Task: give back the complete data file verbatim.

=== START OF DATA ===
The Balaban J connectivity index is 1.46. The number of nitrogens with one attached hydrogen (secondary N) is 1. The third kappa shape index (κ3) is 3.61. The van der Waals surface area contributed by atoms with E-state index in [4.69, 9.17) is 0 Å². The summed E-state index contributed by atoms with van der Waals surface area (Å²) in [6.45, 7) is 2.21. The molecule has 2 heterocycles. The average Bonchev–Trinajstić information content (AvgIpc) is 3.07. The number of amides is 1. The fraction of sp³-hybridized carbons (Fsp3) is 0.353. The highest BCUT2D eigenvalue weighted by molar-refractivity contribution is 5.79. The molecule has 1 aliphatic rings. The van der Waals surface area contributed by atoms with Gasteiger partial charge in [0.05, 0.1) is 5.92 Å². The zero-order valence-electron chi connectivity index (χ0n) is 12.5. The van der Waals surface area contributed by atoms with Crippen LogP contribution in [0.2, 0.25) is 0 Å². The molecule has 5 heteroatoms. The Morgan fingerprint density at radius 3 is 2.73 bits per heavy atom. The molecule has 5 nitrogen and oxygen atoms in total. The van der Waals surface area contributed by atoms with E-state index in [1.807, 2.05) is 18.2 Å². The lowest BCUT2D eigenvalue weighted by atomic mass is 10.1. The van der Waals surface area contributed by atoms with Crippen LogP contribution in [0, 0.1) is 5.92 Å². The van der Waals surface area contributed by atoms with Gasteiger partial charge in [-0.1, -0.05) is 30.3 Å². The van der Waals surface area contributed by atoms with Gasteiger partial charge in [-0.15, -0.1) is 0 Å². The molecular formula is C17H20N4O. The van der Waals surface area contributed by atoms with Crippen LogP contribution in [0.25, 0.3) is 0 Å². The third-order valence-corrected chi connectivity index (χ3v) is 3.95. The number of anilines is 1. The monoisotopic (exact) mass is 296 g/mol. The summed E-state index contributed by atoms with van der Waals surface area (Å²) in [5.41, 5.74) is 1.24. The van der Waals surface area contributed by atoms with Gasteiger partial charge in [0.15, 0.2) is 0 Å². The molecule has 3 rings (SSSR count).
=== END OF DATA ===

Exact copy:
The Balaban J connectivity index is 1.46. The number of nitrogens with one attached hydrogen (secondary N) is 1. The third kappa shape index (κ3) is 3.61. The van der Waals surface area contributed by atoms with E-state index in [4.69, 9.17) is 0 Å². The summed E-state index contributed by atoms with van der Waals surface area (Å²) in [6.45, 7) is 2.21. The molecule has 2 heterocycles. The average Bonchev–Trinajstić information content (AvgIpc) is 3.07. The number of amides is 1. The fraction of sp³-hybridized carbons (Fsp3) is 0.353. The highest BCUT2D eigenvalue weighted by molar-refractivity contribution is 5.79. The molecule has 1 aliphatic rings. The van der Waals surface area contributed by atoms with Gasteiger partial charge in [0.05, 0.1) is 5.92 Å². The zero-order valence-electron chi connectivity index (χ0n) is 12.5. The van der Waals surface area contributed by atoms with Crippen LogP contribution in [0.2, 0.25) is 0 Å². The molecule has 5 heteroatoms. The Morgan fingerprint density at radius 3 is 2.73 bits per heavy atom. The molecule has 5 nitrogen and oxygen atoms in total. The van der Waals surface area contributed by atoms with E-state index in [1.807, 2.05) is 18.2 Å². The lowest BCUT2D eigenvalue weighted by atomic mass is 10.1. The van der Waals surface area contributed by atoms with Crippen LogP contribution in [0, 0.1) is 5.92 Å². The van der Waals surface area contributed by atoms with Gasteiger partial charge in [-0.1, -0.05) is 30.3 Å². The van der Waals surface area contributed by atoms with Gasteiger partial charge in [-0.15, -0.1) is 0 Å². The molecular formula is C17H20N4O. The van der Waals surface area contributed by atoms with Crippen LogP contribution in [0.25, 0.3) is 0 Å². The third-order valence-corrected chi connectivity index (χ3v) is 3.95. The number of anilines is 1. The monoisotopic (exact) mass is 296 g/mol. The summed E-state index contributed by atoms with van der Waals surface area (Å²) in [5.41, 5.74) is 1.24. The van der Waals surface area contributed by atoms with Gasteiger partial charge in [0.15, 0.2) is 0 Å². The molecule has 3 rings (SSSR count).